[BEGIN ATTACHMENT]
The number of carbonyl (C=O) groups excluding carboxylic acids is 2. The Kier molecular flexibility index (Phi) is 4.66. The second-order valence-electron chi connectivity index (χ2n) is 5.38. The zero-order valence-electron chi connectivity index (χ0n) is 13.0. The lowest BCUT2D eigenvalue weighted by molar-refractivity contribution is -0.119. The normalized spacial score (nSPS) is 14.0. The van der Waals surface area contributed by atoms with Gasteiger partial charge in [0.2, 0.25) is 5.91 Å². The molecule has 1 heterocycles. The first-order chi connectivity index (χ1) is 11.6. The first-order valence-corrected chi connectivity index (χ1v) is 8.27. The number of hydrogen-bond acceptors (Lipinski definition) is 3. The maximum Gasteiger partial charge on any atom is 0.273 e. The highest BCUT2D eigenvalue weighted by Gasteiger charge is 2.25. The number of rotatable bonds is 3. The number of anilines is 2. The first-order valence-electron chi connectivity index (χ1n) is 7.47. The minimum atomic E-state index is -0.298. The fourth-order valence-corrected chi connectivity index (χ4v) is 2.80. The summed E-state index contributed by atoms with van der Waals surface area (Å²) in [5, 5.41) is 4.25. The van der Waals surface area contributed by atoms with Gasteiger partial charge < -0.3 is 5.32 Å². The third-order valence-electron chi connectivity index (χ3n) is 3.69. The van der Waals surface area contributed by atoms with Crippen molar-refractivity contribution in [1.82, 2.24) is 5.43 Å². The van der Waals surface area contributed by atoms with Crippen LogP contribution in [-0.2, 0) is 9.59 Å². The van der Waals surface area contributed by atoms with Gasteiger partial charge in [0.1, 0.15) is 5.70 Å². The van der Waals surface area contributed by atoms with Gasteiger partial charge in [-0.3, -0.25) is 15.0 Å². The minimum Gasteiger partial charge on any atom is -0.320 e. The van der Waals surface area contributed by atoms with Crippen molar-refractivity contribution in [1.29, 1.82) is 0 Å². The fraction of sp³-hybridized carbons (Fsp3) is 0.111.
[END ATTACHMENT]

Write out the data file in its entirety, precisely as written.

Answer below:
The number of carbonyl (C=O) groups excluding carboxylic acids is 2. The Kier molecular flexibility index (Phi) is 4.66. The second-order valence-electron chi connectivity index (χ2n) is 5.38. The zero-order valence-electron chi connectivity index (χ0n) is 13.0. The lowest BCUT2D eigenvalue weighted by molar-refractivity contribution is -0.119. The normalized spacial score (nSPS) is 14.0. The van der Waals surface area contributed by atoms with Gasteiger partial charge in [0.2, 0.25) is 5.91 Å². The molecule has 1 heterocycles. The first-order chi connectivity index (χ1) is 11.6. The first-order valence-corrected chi connectivity index (χ1v) is 8.27. The number of hydrogen-bond acceptors (Lipinski definition) is 3. The maximum Gasteiger partial charge on any atom is 0.273 e. The highest BCUT2D eigenvalue weighted by Gasteiger charge is 2.25. The number of rotatable bonds is 3. The number of anilines is 2. The first-order valence-electron chi connectivity index (χ1n) is 7.47. The minimum atomic E-state index is -0.298. The fourth-order valence-corrected chi connectivity index (χ4v) is 2.80. The summed E-state index contributed by atoms with van der Waals surface area (Å²) in [5, 5.41) is 4.25. The van der Waals surface area contributed by atoms with Gasteiger partial charge < -0.3 is 5.32 Å². The third-order valence-electron chi connectivity index (χ3n) is 3.69. The van der Waals surface area contributed by atoms with Crippen molar-refractivity contribution in [1.82, 2.24) is 5.43 Å². The van der Waals surface area contributed by atoms with Crippen LogP contribution in [-0.2, 0) is 9.59 Å². The van der Waals surface area contributed by atoms with Gasteiger partial charge in [0.1, 0.15) is 5.70 Å². The van der Waals surface area contributed by atoms with Gasteiger partial charge in [-0.3, -0.25) is 15.0 Å². The minimum Gasteiger partial charge on any atom is -0.320 e. The van der Waals surface area contributed by atoms with Crippen molar-refractivity contribution in [1.29, 1.82) is 0 Å². The fraction of sp³-hybridized carbons (Fsp3) is 0.111.